HIAWASSEE, Ga – Towns County Sole Commissioner Cliff Bradshaw and Sheriff Kenneth Henderson presented and signed a pro-Second Amendment (2A) resolution during the February commission meeting.
The Second Amendment Sanctuary movement patterned itself after the Sanctuary Cities for refugees. The first credited use of a gun sanctuary was in Effingham County, Illinois. The measures commonly reject the enforcement of federal or state gun laws and target regulations like red flag laws, universal gun background checks, and bans on assault-style weapons.
“I took an oath to uphold the Constitution, Bradshaw explained. He quoted President Ronald Reagan (R – CA) who also opposed gun control.
Once the sheriff’s race heated up, the commissioner wanted to wait on the resolution until he knew he had the sheriff’s support. Henderson approached Bradshaw about a Second Amendment Sanctuary measure first and reviewed what Bradshaw already wrote.
“I just can’t explain how honored and humbled I am to serve the people of Towns County as your sheriff. I’m going to work very hard every day to do the best job I possibly can,” Henderson stated. “I want to say thank you commissioner for this document. As he said, we took an oath to uphold the Constitution. I as your sheriff will never ever support anything that infringes on your right to bear arms.”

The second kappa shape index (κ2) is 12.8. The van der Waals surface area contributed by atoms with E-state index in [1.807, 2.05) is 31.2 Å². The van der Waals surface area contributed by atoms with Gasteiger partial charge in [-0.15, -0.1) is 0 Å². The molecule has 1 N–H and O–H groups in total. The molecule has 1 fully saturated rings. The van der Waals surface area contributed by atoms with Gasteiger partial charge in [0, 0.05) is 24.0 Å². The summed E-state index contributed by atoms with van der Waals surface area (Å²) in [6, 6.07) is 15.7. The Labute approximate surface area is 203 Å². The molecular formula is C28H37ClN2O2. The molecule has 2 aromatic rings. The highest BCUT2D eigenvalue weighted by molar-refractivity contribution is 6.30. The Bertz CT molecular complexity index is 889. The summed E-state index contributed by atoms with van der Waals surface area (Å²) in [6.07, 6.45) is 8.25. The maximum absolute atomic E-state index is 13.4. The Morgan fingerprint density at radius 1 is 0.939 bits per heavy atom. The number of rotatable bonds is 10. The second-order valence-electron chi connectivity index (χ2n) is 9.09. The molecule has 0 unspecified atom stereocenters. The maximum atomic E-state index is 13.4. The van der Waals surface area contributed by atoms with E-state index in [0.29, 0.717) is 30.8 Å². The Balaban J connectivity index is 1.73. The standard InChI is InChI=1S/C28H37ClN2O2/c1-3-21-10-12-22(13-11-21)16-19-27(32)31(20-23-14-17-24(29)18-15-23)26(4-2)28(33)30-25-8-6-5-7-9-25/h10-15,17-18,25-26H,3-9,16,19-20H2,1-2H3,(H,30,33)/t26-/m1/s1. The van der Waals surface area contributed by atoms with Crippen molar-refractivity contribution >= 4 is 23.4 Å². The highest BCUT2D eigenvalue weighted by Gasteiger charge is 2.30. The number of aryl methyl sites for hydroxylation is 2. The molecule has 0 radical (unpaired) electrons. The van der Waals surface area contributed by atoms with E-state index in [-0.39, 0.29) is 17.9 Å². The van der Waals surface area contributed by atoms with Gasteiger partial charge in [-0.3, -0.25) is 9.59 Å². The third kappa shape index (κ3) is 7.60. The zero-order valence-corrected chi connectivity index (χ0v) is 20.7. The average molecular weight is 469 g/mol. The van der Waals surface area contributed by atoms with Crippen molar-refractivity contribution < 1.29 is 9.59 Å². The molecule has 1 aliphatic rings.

Several sheriffs in 2A counties have declared they would not enforce any gun law that they deemed unconstitutional.
The Second Amendment resolution states that its “under full assault and the threat to the framework for our basic freedoms and democracy constitutes a clear and present danger.”
SB 281 received special mention as a piece of legislation from the 2019-2020 General Assembly that infringed upon the right to keep and bear arms.
The resolution also affirms that Towns County citizens expect their “GOD given rights” to be protected and defended against tyranny, and the commissioner and sheriff will do their part to prohibit any unconstitutional law.
Many few the Second Amendment Sanctuary measures as a largely symbolic effort and not legally binding. Many state constitutions outline how local ordinances can’t conflict with federal or state law.
Pro-Second supporters believe having these resolutions on the books provides a chance for the issue to play out in court.
43 counties in Georgia have passed gun sanctuary resolutions.